Nearly a third of companies in receipt of coronavirus loans from the Bank of England have links to tax havens, new research has suggested.
Analysis by TaxWatch, an investigative think tank, claimed 14 out of the 53 businesses which have benefited from help are either based in or substantially owned by a tax haven resident.
They have received more than £5 billion in loans as part of the coronavirus corporate financing facility (CCFF) – a Bank of England scheme designed for some of the biggest companies with credit ratings.
Among recipients of the scheme are British Airways, whose parent company is based in Spain and the UK, but has financial links to Jersey. It has accessed £300 million of support.
Luxury brand Chanel has received Â£600m from the Bank of England's CCFF fund.— TaxWatch (@taxwatch) June 5, 2020
Chanel Limited which received the loan, is owned by a parent company based in the tax-haven of the Cayman Islands.
Billionaire brothers the Wertheimer's have a controlling interest in Chanel.
Digger-making JCB, whose parent company is located in the Netherlands, and fashion brand Chanel, whose parent company is based in the Cayman Islands, have both won loans of £600 million.
TaxWatch said one company receiving a loan is under investigation by the Serious Fraud Office while another is nine months late in filing its UK accounts.
George Turner, the think tank’s UK director, said: “The fact that UK taxpayers’ money is being used to make substantial loans to companies that have not filed proper accounts, are currently under investigation for bribery and corruption or are part of some tax avoidance structure demonstrates the lack of any meaningful conditions around government support for business.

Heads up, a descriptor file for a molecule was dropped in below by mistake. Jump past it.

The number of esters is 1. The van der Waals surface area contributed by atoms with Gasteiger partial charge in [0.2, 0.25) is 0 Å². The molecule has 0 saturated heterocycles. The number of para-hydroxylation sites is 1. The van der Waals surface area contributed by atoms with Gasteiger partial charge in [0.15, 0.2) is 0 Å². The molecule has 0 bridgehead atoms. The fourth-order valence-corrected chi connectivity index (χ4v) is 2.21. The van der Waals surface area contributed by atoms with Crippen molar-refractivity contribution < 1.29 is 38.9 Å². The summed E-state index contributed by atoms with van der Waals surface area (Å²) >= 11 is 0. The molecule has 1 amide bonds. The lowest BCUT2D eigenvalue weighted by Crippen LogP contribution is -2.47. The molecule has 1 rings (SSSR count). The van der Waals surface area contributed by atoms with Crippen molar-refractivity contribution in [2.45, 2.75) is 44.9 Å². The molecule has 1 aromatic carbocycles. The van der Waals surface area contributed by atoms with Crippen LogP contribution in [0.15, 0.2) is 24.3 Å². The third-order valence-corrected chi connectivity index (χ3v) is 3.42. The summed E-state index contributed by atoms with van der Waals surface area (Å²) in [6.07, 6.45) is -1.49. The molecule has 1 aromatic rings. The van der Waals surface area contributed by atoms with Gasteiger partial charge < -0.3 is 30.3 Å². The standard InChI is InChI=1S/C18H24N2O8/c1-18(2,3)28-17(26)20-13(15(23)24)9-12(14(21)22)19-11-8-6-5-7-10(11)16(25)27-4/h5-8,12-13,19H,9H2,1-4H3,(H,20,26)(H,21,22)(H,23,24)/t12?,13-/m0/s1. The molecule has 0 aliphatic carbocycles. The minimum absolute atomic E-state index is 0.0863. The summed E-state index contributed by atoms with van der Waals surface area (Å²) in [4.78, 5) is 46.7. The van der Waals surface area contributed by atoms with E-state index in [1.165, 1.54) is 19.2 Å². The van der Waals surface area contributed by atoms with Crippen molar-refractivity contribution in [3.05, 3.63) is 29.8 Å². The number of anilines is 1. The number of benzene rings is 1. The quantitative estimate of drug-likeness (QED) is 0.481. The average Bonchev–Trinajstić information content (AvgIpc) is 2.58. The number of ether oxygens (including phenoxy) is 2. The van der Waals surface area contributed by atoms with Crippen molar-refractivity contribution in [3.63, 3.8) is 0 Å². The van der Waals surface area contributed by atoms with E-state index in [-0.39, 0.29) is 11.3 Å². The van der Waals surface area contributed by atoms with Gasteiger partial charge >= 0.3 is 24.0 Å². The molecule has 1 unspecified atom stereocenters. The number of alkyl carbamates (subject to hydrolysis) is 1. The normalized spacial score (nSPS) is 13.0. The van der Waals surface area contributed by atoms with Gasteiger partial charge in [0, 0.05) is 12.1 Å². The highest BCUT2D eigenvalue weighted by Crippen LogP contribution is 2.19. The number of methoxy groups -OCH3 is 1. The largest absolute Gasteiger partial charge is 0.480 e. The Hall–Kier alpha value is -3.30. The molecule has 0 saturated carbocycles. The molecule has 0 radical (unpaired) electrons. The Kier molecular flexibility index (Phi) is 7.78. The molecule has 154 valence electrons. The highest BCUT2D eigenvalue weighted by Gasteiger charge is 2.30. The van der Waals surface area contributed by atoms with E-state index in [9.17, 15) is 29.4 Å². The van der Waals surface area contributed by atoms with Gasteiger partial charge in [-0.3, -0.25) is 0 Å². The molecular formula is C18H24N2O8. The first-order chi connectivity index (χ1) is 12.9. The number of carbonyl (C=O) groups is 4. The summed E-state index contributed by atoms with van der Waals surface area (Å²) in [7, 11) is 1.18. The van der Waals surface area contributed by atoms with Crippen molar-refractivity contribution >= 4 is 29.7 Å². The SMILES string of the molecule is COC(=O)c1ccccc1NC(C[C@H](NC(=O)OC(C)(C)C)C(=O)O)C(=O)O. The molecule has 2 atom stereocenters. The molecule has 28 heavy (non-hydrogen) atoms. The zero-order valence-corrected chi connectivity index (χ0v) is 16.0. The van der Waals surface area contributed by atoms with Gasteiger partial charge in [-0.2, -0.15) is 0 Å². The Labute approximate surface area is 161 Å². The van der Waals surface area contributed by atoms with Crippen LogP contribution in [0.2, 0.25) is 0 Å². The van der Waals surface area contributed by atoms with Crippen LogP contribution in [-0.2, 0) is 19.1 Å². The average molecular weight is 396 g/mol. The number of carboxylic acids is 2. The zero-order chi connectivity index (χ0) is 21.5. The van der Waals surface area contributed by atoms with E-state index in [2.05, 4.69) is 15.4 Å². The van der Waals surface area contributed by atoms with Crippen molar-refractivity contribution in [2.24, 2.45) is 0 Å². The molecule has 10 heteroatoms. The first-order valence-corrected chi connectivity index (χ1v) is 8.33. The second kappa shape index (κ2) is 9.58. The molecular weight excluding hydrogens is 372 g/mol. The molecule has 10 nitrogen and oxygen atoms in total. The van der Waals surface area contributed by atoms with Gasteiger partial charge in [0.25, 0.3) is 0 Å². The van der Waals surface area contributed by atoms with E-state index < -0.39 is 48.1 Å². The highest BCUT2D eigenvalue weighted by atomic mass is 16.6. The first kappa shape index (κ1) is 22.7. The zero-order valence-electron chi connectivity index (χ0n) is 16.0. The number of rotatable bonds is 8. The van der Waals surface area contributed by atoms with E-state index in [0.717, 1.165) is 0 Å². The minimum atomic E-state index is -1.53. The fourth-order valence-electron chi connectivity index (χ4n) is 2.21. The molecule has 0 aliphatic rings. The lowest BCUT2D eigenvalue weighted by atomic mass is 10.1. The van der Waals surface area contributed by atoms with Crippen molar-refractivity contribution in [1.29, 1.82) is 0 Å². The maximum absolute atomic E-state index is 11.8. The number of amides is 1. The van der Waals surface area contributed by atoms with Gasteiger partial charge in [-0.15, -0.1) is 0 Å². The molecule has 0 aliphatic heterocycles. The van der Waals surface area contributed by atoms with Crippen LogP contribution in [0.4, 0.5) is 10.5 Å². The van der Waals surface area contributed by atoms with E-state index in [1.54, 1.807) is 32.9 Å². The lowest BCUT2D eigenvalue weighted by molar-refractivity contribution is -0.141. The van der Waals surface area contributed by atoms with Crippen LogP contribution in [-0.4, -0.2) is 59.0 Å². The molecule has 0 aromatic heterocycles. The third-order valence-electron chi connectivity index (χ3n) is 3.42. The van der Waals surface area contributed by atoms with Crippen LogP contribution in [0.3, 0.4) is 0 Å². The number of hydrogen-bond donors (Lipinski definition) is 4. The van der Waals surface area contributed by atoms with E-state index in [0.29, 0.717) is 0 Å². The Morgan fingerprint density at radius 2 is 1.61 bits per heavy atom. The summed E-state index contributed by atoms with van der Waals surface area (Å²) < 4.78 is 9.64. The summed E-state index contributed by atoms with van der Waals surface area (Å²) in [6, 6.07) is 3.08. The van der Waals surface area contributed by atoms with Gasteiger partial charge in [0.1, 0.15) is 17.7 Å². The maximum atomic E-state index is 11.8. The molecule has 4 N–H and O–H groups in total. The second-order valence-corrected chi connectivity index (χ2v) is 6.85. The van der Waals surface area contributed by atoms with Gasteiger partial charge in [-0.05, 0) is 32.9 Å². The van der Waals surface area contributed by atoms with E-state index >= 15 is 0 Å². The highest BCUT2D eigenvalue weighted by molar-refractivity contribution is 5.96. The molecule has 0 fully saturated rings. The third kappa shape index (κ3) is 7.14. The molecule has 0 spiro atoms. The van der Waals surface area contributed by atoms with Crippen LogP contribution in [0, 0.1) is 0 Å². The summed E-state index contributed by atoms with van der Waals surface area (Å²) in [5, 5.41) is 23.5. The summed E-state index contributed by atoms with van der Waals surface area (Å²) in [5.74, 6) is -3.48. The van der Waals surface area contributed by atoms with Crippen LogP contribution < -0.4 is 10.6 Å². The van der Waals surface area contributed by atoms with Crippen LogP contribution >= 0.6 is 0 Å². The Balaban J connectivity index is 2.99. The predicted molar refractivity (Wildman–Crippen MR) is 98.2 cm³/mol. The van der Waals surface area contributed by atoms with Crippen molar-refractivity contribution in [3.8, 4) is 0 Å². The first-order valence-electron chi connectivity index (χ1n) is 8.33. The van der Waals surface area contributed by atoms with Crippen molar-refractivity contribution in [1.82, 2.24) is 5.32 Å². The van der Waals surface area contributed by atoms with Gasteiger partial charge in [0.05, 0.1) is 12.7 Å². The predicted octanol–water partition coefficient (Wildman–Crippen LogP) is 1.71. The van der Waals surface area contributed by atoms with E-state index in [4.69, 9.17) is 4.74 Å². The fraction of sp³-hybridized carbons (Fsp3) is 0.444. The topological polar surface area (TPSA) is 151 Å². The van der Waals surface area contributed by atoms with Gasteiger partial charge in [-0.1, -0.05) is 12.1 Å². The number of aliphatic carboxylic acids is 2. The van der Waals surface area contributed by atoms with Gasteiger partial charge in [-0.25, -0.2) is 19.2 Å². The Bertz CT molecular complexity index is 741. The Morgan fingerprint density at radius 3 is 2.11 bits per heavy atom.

“The publication of the Bank of England list reveals only a fraction of the businesses receiving Government support. Given the issues arising from just this very small group of companies, there really is a compelling argument for the Government to publish the names of all companies receiving taxpayer support.
“This is taxpayers’ money. It is right that taxpayers know who they are providing support to and demand high standards of financial and tax conduct.”
A Treasury spokesman said: “We have acted at unprecedented speed to support jobs and the economy. The Covid Corporate Financing Facility directly protects hundreds of thousands of jobs, supports some of our biggest companies’ cashflows and enables them to support their suppliers.
“We continue to be at the forefront of global action to tackle tax avoidance, with a series of robust measures in place to tackle profit shifting arrangements.
“That is the right way to challenge rule-breaking, rather than punishing British workers who pay their taxes by denying access to measures that support the British economy.”
The analysis comes after calls for the Government to deny coronavirus loans to companies deemed risky by HMRC.
Labour’s Dame Margaret Hodge, a former chairwoman of the Public Accounts Committee, said those who do not pay their fair share in the good times should not be bailed out by the taxpayer when the going gets tough.
In a letter to the Chancellor, she said: “I am deeply concerned, however, that the support packages offered by the Government during the crisis are open to abuse.
“While for many these schemes will be a financial lifeline, for unscrupulous corporations they will be viewed as easy pickings.”